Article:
lexlingua: (fanfiction)
I went on a mystery marathon this 2015, pulling out old mystery books which had been made into movies or TV shows. So, in a way I cheated, but I blame it all on The Silkworm, which was my first mystery book in ages and which made me want to read again about the human propensity for murder and mayhem. Here’s the brief run-up:


Every Secret Thing (2014)
This mystery movie is more of a psychological intrigue, and is based on Laura Lippmann’s book of the same name. Two school girls were convicted of killing an African American baby girl, now they have been released. But the same murder happens again – did they or did they not do the second murder as well? Actually, were they guilty of the first murder, in the first place? Everyone’s hiding a secret here, and you don’t know whether you should applaud or berate them for keeping such secrets. Detective Nancy Porter comes across as a mild-mannered and soft-spoken investigator, an unusual characterization for a crime detective. Not sure if its true to the book though. All-in-all, a disturbing but brilliant plot. Rating: 9.5/10

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lexlingua: (Books)
The Silkworm by Robert Galbraith
Publisher: Hachette Audio (2014)
Narrated by: Robert Glenister

Private investigator Cormoran Strike returns in a new mystery from Robert Galbraith, author of the #1 international bestseller The Cuckoo's Calling. When novelist Owen Quine goes missing, his wife calls in private detective Cormoran Strike. At first, Mrs. Quine just thinks her husband has gone off by himself for a few days--as he has done before--and she wants Strike to find him and bring him home. But as Strike investigates, it becomes clear that there is more to Quine's disappearance than his wife realizes. The novelist has just completed a manuscript featuring poisonous pen-portraits of almost everyone he knows. If the novel were to be published, it would ruin lives--meaning that there are a lot of people who might want him silenced. When Quine is found brutally murdered under bizarre circumstances, it becomes a race against time to understand the motivation of a ruthless killer, a killer unlike any Strike has encountered before.

To be honest, I don’t think I would have read this book if I’d not known that Robert Galbraith was J.K. Rowling. That’s not an aspersion on the quality of the book itself; however, several mystery books come out every year, how many of them actually get pulled into the light? But The Silkworm did, because, well, it’s the second book in the new mystery series by Rowling.

The blurb does a good job of explaining the plot and Glenister narrates the audiobook well, especially the character of Cormoran Strike. It’s clear from the audio version that Cormoran is a gruff and large man, a good employer and a kind man. I personally think that women always make better audiobook narrators because they have a broader range of voice modulation for both male and female characters. Most male audio narrators make women sound as if they are screeching, whispering, or flat-out childish. Glenister doesn't do that, so that's to his credit.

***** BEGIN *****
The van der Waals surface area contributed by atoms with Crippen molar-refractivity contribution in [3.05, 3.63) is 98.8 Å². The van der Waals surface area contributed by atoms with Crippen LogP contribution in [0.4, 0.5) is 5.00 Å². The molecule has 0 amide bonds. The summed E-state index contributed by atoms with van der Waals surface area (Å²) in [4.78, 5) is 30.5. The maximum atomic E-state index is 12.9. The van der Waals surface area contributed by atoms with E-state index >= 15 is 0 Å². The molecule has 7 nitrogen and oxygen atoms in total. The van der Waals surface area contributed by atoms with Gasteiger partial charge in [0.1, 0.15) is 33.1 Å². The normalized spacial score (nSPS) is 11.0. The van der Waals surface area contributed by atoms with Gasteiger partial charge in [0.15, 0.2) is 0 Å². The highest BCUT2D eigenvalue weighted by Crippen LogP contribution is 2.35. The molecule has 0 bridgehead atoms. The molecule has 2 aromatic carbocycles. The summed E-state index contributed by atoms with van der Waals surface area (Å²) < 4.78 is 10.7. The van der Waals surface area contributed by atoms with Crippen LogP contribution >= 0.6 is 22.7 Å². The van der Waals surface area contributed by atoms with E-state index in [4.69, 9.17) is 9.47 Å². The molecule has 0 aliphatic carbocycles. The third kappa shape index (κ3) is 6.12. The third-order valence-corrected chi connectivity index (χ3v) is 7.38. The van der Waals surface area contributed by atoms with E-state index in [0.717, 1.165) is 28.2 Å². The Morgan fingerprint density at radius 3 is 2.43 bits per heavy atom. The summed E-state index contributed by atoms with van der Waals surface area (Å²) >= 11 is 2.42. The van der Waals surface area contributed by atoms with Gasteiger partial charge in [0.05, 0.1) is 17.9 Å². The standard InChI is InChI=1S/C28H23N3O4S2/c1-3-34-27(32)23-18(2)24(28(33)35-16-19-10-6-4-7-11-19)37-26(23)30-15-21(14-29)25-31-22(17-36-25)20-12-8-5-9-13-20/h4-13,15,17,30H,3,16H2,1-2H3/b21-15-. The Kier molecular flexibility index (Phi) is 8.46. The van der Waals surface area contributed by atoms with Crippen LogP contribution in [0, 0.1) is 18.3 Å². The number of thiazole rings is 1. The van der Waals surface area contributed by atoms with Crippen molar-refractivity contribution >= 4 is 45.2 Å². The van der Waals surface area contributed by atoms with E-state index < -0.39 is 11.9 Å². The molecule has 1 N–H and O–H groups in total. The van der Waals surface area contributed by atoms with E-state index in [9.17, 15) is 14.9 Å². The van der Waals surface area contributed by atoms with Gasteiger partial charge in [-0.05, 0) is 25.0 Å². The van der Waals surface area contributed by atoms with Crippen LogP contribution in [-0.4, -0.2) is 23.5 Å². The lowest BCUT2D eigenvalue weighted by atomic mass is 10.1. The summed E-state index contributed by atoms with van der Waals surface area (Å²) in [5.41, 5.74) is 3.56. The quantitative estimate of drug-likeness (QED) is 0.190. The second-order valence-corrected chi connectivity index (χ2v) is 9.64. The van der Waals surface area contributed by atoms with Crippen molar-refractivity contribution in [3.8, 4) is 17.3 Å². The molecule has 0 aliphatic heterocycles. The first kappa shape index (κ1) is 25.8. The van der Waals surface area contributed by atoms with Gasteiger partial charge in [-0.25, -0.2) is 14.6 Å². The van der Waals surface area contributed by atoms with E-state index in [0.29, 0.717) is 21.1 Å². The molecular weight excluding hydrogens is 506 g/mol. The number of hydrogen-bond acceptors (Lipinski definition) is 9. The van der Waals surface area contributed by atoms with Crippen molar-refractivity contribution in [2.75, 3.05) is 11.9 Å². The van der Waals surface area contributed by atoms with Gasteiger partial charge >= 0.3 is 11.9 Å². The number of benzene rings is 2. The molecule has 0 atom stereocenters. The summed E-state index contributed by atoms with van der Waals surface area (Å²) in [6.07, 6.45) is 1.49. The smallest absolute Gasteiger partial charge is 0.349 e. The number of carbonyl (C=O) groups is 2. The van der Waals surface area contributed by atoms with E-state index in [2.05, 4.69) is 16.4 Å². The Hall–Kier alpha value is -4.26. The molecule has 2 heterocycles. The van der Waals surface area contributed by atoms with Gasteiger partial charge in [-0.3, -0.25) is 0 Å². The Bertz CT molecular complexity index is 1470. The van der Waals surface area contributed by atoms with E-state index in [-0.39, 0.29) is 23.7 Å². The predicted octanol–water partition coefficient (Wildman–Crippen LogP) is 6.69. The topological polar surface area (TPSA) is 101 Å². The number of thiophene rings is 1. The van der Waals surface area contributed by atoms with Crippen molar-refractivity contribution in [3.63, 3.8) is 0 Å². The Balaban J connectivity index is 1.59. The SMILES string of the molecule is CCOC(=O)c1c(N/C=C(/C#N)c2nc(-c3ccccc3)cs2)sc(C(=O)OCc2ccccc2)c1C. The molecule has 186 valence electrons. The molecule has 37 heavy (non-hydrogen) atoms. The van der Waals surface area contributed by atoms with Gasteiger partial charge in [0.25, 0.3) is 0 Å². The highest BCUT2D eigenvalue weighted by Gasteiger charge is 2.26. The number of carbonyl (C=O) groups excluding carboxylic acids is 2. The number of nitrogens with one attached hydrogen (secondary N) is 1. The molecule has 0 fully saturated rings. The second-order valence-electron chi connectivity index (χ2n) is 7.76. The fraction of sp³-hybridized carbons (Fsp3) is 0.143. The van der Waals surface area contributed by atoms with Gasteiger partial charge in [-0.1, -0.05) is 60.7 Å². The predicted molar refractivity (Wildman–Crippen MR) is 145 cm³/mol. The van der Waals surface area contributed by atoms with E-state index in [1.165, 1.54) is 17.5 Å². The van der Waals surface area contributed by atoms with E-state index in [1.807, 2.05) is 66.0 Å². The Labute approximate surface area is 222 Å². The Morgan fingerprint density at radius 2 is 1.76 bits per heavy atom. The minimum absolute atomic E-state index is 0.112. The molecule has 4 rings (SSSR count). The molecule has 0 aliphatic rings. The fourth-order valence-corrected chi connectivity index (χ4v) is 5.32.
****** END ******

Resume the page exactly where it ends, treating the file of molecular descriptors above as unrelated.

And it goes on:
There is a lot of focus on the actual process of detective work, even the smaller daily rituals (sometimes more than the focus on the dangerous side of a detective’s work). Inevitably, therefore, the book is not very fast-paced and despite the dark tenor of the premise, there wasn’t really a time when I was on tenterhooks as to what would happen next. Well, The Silkworm is definitely not a “thriller”. But the whodunit reveal towards the end was quite unexpected, and for that, The Silkworm gets brownie points. I haven't read the first book in the series, so I can also tell you that The Silkworm can be read as a standalone, which is something that Rowling aka Galbraith has always managed exceptionally well.

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lexlingua: (fanfiction)
"Truth is the daughter of time, not of authority."
-- Francis Bacon
The Daughter of Time by Josephine Tey took me by surprise. A mystery book-- arguably, again in the top ten list of most mystery fans-- which begins when a convalescing detective from Scotland Yard finds something wrong in the portrait of King Richard III of England.



Josephine Tey re-creates one of history's most famous -- and vicious -- crimes in her classic bestselling novel, a must read for connoisseurs of fiction, now with a new introduction by Robert Barnard

Inspector Alan Grant of Scotland Yard, recuperating from a broken leg, becomes fascinated with a contemporary portrait of Richard III that bears no resemblance to the Wicked Uncle of history. Could such a sensitive, noble face actually belong to one of the world's most heinous villains -- a venomous hunchback who may have killed his brother's children to make his crown secure? Or could Richard have been the victim, turned into a monster by the usurpers of England's throne? Grant determines to find out once and for all, with the help of the British Museum and an American scholar, what kind of man Richard Plantagenet really was and who killed the Little Princes in the Tower.